Tuesday, June 4, 2013

Magazine Review: BirdWatching

We took the family to the public library yesterday and, while I was watching the littlest of our kids, my wife found a birdwatching magazine for me. It was cleverly titled BirdWatching and sported a cool photo of a hummingbird on the front cover. I decided it would be ok to take a look at it, but was wary lest it contained a lot of campy birdwatching stories and lame tips for how to get the perfect photo. I actually wasn't quite sure what I was to find between its covers, but my curiosity got the best of me. We brought it home that April 2013 issue and I read through it last night before I went to bed. Here are my impressions of this magazine!

Positives: I was pleasantly surprised by the content of BirdWatching. There is a lot of science in this magazine and its not entirely watered down. For example, there was a fairly long and detailed article on the origins of bird pigmentation and a nice story about how small transmitters are changing our understanding of bird migration. There was also a nice story on how to keep birds from hitting your windows and an article about Rachel Carson. There is a nice section on how to identify the bird of the month, the Yellow Warbler in this case. It was an enjoyable read, all and all.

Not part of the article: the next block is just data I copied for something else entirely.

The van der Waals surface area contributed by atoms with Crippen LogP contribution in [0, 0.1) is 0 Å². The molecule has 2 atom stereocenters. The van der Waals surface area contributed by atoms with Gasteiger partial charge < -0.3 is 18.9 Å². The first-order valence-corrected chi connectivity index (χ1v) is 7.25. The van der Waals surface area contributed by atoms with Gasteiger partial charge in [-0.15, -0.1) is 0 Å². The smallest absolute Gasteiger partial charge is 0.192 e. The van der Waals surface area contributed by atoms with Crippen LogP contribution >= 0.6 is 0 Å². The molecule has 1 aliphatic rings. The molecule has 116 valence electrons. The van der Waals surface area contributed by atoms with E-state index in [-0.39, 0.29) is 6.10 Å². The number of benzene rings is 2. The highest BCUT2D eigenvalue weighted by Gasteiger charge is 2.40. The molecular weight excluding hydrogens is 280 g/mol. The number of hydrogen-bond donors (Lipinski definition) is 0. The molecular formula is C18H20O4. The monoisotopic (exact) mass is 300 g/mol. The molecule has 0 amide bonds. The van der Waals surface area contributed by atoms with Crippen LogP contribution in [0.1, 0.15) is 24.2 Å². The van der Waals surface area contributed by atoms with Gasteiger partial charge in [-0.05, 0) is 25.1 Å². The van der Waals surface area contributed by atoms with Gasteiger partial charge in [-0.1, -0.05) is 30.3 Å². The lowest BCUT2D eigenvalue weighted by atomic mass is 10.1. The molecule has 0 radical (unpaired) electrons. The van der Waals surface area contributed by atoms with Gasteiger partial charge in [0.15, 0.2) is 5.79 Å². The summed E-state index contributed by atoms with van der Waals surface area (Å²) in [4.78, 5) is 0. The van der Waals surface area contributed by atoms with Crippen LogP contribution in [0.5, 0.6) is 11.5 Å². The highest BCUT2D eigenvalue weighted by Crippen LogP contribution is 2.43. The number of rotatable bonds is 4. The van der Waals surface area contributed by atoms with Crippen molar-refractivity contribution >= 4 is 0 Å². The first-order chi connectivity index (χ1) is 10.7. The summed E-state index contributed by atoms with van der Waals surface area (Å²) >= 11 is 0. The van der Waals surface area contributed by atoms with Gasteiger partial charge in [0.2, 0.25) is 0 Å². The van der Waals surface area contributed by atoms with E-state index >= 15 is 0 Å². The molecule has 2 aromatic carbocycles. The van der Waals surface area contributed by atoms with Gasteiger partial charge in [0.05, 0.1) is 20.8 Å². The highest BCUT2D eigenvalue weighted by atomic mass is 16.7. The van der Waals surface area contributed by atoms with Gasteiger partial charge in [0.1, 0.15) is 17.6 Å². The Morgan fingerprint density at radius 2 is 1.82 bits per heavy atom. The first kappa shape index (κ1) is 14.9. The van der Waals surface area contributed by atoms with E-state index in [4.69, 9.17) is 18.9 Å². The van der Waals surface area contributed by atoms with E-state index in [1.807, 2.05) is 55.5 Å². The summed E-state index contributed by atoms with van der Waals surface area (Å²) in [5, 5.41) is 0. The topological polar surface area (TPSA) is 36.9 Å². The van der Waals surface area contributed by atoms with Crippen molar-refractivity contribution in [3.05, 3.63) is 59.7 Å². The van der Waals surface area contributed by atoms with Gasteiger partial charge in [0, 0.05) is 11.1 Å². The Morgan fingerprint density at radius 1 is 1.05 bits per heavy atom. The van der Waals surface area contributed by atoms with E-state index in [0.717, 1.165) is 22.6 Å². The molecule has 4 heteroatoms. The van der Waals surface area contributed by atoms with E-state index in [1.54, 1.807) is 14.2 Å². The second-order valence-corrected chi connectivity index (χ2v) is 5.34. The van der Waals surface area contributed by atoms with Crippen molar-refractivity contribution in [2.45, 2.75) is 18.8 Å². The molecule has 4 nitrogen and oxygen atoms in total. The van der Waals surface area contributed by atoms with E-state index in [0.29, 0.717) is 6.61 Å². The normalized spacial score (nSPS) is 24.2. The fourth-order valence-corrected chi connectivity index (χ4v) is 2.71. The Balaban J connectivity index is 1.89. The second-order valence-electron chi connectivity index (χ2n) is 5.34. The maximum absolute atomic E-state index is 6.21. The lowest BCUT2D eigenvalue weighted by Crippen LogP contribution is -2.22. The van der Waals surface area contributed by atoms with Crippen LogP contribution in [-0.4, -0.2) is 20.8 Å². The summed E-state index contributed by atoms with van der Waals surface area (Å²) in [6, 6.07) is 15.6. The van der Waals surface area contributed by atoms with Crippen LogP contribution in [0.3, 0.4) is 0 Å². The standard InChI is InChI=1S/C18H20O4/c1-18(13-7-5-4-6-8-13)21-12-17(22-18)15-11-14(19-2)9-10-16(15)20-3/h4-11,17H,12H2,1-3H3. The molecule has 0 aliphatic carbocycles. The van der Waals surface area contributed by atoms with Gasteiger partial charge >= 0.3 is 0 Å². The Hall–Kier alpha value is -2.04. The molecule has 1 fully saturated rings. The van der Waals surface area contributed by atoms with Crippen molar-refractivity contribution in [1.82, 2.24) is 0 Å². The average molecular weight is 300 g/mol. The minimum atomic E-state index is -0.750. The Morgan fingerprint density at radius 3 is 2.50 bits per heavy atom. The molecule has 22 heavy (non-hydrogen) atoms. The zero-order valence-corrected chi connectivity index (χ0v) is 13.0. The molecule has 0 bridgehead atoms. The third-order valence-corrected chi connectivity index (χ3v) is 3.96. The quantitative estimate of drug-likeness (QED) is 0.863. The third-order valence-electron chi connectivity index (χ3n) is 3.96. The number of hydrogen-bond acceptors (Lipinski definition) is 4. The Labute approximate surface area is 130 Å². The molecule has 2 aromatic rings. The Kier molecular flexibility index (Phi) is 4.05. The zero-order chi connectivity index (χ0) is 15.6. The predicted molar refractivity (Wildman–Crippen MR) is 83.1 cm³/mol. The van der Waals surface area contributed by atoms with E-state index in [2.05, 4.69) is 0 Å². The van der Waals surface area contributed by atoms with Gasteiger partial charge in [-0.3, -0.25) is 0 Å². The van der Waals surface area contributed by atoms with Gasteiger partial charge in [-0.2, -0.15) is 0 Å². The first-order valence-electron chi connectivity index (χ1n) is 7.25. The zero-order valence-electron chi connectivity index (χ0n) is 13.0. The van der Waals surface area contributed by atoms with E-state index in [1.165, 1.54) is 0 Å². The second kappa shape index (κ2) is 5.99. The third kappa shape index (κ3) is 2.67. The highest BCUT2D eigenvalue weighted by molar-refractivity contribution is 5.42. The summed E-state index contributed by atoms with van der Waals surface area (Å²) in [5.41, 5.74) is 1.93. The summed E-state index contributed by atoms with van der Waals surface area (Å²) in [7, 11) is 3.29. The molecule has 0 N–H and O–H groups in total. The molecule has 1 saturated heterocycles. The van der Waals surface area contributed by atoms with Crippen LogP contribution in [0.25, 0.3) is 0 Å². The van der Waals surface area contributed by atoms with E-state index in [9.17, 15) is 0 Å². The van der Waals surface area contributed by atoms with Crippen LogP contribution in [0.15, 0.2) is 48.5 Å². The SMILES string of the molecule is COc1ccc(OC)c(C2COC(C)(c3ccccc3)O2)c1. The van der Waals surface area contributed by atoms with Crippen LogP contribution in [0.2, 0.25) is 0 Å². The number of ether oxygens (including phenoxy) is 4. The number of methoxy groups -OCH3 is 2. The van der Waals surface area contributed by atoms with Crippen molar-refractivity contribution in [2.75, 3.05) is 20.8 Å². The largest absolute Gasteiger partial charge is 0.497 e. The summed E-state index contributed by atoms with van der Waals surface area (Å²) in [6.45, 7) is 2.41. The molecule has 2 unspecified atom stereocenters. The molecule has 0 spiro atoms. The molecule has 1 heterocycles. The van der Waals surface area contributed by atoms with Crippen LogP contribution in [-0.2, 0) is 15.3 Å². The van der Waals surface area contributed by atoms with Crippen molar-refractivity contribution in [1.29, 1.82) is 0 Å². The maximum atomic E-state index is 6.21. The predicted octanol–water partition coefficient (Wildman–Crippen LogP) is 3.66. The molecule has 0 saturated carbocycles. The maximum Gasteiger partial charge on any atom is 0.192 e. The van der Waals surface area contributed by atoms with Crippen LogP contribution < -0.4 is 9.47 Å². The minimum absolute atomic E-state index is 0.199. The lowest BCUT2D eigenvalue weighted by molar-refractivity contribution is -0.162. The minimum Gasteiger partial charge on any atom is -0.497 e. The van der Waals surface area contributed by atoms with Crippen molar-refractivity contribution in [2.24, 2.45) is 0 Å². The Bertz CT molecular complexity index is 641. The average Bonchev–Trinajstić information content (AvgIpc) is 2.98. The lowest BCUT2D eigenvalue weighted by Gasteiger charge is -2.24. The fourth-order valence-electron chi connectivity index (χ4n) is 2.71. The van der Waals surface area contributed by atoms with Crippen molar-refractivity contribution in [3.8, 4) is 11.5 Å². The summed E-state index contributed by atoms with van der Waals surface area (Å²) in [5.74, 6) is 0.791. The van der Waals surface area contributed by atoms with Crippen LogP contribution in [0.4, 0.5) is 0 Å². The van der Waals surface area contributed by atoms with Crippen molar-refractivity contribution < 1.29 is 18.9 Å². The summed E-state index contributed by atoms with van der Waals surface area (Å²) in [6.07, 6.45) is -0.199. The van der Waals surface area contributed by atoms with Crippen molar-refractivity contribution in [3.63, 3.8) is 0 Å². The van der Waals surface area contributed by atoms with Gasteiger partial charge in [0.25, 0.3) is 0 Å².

Negatives: The advertisements for far-flung places with fantastic birds that I will probably never see? The analysis of somewhat crappy science published in somewhat crappy scientific journals? A rambling (but still enjoyable) diatribe by Pete Dunne? Yeah, not a lot in the negatives department.

Overall: BirdWatching contains a good mix of nicely done bird photos, science-related bird stories, and practical advice about how birdwatching and bird conservation. For the less science inclined, I am not sure that all of the content would be accessible. Otherwise, this magazine presents a good selection of material that is well-targeted for the birding community.

[Editors Note: this is our 100th post!]

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